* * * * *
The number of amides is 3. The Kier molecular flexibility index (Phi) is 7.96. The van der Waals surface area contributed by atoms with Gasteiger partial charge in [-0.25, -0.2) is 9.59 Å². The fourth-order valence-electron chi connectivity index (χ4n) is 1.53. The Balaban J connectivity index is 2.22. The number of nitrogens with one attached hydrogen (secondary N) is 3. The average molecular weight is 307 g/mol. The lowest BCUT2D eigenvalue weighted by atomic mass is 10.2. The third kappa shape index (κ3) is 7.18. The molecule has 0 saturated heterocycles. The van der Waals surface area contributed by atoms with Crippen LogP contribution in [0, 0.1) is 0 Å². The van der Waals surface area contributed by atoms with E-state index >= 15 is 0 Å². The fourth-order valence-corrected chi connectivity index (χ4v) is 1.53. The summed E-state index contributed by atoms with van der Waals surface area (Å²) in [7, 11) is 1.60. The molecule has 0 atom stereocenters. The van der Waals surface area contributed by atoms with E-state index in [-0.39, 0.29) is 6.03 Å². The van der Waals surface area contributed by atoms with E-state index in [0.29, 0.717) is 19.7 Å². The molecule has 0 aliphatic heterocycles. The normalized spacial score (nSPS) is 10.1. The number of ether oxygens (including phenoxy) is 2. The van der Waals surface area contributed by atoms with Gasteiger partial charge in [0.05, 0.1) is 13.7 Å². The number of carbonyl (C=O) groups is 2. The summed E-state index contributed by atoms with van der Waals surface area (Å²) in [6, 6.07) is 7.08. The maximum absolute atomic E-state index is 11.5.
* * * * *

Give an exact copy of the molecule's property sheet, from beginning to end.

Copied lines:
The number of amides is 3. The Kier molecular flexibility index (Phi) is 7.96. The van der Waals surface area contributed by atoms with Gasteiger partial charge in [-0.25, -0.2) is 9.59 Å². The fourth-order valence-electron chi connectivity index (χ4n) is 1.53. The Balaban J connectivity index is 2.22. The number of nitrogens with one attached hydrogen (secondary N) is 3. The average molecular weight is 307 g/mol. The lowest BCUT2D eigenvalue weighted by atomic mass is 10.2. The third kappa shape index (κ3) is 7.18. The molecule has 0 saturated heterocycles. The van der Waals surface area contributed by atoms with Crippen LogP contribution in [0, 0.1) is 0 Å². The van der Waals surface area contributed by atoms with E-state index >= 15 is 0 Å². The fourth-order valence-corrected chi connectivity index (χ4v) is 1.53. The summed E-state index contributed by atoms with van der Waals surface area (Å²) in [7, 11) is 1.60. The molecule has 0 atom stereocenters. The van der Waals surface area contributed by atoms with E-state index in [-0.39, 0.29) is 6.03 Å². The van der Waals surface area contributed by atoms with E-state index in [0.29, 0.717) is 19.7 Å². The molecule has 0 aliphatic heterocycles. The normalized spacial score (nSPS) is 10.1. The number of ether oxygens (including phenoxy) is 2. The van der Waals surface area contributed by atoms with Gasteiger partial charge in [0.05, 0.1) is 13.7 Å². The number of carbonyl (C=O) groups is 2. The summed E-state index contributed by atoms with van der Waals surface area (Å²) in [6, 6.07) is 7.08. The maximum absolute atomic E-state index is 11.5.